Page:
All journalists have complicated relationships with Twitter. For Black journalists, the relationship is particularly fraught. For Black female journalists, it’s truly treacherous.
Journalists are in the business of conveying information. Some of it they find themselves. Other information they simply find interesting. As an opinion journalist, I add the extra emphasis of analysis and interpretation.
We can convey this information through our media companies, but there, we have to funnel our thoughts through the editorial architecture of whichever publication we work for.
Social media offers an additional, immediate outlet for short takes and hot takes. It’s a way to keep track of what other journalists, newsmakers and news organizations are publishing.
People interested in what we have to say can follow us individually without having to subscribe to our publications. Twitter was, for me, a direct line of contact with readers and viewers. And it was useful in many ways. I could road test a thought, or crowdsource the editing process. Eagle-eyed readers would occasionally catch something — a typo or even a factual error — that I had missed.
Social media also allowed me to follow friends, to keep up with their lives in a way not previously possible. I now was reminded of more birthdays, saw more wedding pictures and could send more condolences.
For some people, including activists and members of marginalized groups, social media is where they found their communities, their tribes, and it was where they organized to fight back. It’s hard to imagine the success of recent protest movements without social media there to publish videos of state violence and abuse, helping their content to proliferate and ignite warranted outrage and indignation.
There were clear positives. But the negatives were real and grinding.
Social media is full of hate speech, bots, vitriol, attack armies, screamers and people who live for the opportunity to be angry.
For people like me, that meant half my time on Twitter on any given day could be spent blocking and muting accounts. It’s not because I’m fragile or averse to opposing views, but rather that much of what I was seeing clearly crossed over into hostility and sometimes harassment. I can’t even count the number of racial slurs that have been directed at me, or attacks on my sexuality, or allusions to my family. And, of course, there is the occasional threat of violence.
For Black female journalists, it’s even worse. A study of 778 female journalists and politicians issued a few years ago by Amnesty International found that they received “abusive” or “problematic” tweets once every 30 seconds, and that “Black women were disproportionately targeted, being 84 percent more likely than white women to be mentioned in abusive or problematic tweets.”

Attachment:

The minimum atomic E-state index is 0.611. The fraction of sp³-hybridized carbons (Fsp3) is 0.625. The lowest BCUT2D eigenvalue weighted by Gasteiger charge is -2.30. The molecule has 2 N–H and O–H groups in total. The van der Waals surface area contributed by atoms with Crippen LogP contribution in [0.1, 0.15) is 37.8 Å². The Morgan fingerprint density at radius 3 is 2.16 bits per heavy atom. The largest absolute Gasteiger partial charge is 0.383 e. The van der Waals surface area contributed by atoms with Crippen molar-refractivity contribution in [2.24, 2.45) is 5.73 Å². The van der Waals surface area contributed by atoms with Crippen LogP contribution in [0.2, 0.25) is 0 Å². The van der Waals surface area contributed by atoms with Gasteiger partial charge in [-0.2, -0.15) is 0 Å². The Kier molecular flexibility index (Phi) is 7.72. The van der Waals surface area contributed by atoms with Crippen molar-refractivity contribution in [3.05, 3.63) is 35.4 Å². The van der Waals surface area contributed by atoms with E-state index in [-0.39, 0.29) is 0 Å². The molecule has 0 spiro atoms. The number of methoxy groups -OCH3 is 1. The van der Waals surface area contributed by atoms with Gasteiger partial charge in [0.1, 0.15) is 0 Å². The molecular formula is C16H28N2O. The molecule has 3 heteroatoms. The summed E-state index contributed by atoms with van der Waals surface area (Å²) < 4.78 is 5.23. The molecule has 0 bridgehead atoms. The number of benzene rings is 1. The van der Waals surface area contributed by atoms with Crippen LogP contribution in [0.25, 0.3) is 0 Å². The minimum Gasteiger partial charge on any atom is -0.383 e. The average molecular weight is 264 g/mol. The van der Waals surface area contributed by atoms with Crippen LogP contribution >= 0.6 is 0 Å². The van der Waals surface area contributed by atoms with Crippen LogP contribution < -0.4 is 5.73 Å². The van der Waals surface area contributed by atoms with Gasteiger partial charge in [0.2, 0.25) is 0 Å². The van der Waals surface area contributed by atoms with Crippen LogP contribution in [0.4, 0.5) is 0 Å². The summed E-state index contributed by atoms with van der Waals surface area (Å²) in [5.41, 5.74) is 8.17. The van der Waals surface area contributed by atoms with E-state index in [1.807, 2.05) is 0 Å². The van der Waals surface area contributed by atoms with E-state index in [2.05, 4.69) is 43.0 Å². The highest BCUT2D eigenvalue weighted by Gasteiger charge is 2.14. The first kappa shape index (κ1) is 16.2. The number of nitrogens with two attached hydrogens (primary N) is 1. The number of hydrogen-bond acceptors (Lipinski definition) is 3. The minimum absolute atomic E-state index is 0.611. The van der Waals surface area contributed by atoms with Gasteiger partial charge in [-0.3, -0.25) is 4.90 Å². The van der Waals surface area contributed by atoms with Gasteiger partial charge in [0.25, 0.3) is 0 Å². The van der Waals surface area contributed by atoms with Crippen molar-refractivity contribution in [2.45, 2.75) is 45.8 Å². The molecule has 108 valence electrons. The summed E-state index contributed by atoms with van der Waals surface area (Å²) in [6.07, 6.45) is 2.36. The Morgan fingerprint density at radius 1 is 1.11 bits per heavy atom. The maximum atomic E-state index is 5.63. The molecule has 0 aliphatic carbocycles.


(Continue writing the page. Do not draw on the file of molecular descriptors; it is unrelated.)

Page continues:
As a journalist, you have to start to weigh the pros and cons of this much abuse. You don’t want to let anyone think they are running you off a platform, but there is also a bigger idea, a grander idea: Your right to live and work in peace — or at least some approximation of peace — is precious and deserving of protection.
A couple of years ago, I pulled back from Facebook. I started to use it primarily as a place to post my columns and television appearances and to promote coming speeches or make career announcements.
I was making the decision not to produce new content for the site. It wasn’t as final as deleting the app, but it was my way of letting go.
(This wasn’t perfectly consistent, of course; I still use Instagram, which is owned by Mark Zuckerberg’s Meta, the same company that owns Facebook.)
Lately, I have been thinking of pulling back from Twitter, as well. And I’m not the only one. Other journalists have been trying to find their own ways of pulling back from the site. In 2020, the Poynter Institute wrote that “a growing group of journalists has cut back on Twitter, or abandoned it entirely.” The Institute described one of those journalists as being “motivated by a long-simmering sense that it wasn’t compatible with his emotional and intellectual well-being.”
In 2016, I reported a troubling tweet to Twitter’s moderators. I’d interpreted it as a threat to shoot me. Twitter responded with a form letter saying, “We reviewed the content and determined that it was not in violation of the Twitter Rules.”
Then, early last month came guidance from management at The Times about “resetting” our approach to Twitter. In it, they acknowledged that “for too many of you, your experience of Twitter is shaped by harassment and attacks.”
Now, it’s “purely optional” for any Times journalist to maintain a presence on Twitter and other social media sites.
Then came word of Elon Musk’s deal to buy Twitter and the possibility that the app could become even more of a cesspool. That was enough for me. I decided to put Twitter in my Facebook category: to stop producing original content for it and only use it for announcements of content I was producing elsewhere.
It’s my way of pulling back. And I like it. I still record my thoughts, but what would have been tweets are now notes, notes that I can think through more thoroughly, notes that may become a column or a book or a comment on television.
This feels better to me, more settled, more considered. I no longer feel so strongly the tug of addiction that social media generates. I am slowly returning to me, the person, and away from the persona.
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